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New ruling on holiday sick leave

New ruling on holiday sick leave
Monday, 14 September 2009 23:00

In another unusual ruling by the European Court of Justice (ECJ) employees will have additional rights when on holiday. Employees will have the right to ask for holiday leave back if it has been affected by illness.

The case is based on on a Madrid council worker who just before he was due to go on holiday suffered an injury. Employers refused his requests to change his holiday period due to the absence.

The ECJ have ruled that an employee has the right to request that holiday leave be reallocated when it has been affected by injury or sickness. The ruling went on to say that the employee should be permitted to take his holiday entitlement at a different time. Furthermore, the entitlement should be capable of being carried forward into the next holiday year.

The concern is that this impacts within the UK as it is a reinterpretation of the Working Time Directive. This is applicable to all UK workers.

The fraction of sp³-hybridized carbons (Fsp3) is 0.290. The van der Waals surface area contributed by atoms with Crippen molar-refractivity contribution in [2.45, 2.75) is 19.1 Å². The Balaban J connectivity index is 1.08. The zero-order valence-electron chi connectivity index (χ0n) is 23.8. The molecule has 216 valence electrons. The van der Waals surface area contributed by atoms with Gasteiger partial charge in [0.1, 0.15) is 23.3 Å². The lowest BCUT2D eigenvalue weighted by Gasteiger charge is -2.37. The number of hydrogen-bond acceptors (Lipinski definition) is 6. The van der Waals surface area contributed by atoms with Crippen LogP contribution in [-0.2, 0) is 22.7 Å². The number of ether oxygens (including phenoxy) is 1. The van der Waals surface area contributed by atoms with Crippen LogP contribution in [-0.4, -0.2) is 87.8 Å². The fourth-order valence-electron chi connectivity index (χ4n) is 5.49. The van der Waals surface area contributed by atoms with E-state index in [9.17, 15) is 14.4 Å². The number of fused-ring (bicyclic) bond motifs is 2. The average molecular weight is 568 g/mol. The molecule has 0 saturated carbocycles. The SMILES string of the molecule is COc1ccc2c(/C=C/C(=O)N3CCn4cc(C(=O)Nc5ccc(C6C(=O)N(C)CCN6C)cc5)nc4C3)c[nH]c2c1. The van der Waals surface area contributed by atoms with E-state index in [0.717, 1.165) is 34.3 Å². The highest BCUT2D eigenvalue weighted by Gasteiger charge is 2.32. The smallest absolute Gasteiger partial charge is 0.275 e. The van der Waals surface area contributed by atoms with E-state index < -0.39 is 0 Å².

Katja Hall, director of HR policy at the CBI, expressed employer concerns at the decision.

Ms Hall said: Many firms already take a common sense and sympathetic approach. But allowing employees to re-classify their holiday as sick leave opens the door to abuse.

The ruling echoes a judgment handed down by the House of Lords in the case of a group of Customs workers, which stipulated that employees can accumulate holiday entitlements while on long-term sick leave.

Making its judgment, the ECJ said that if a worker does not wish to take annual leave during a period of sick leave, annual leave must be granted to him for a different period.

The wording of the ruling does not define the time at which an illness can affect the taking of a holiday, or when employees must report the illness to their employers to qualify for a rearrangement of their leave.

In the instance of Mr Pereda, the injury occurred after he had booked his holiday but before he had started his leave period.

Some lawyers believe that the ruling does not necessarily prevent workers who have already begun their holidays from asking to reallocate leave in the event of illness or injury.

Under the current rules on sick leave, employees can self-certify sickness for up to seven days. After that, they must have a doctor's note in order to continue on sick leave.

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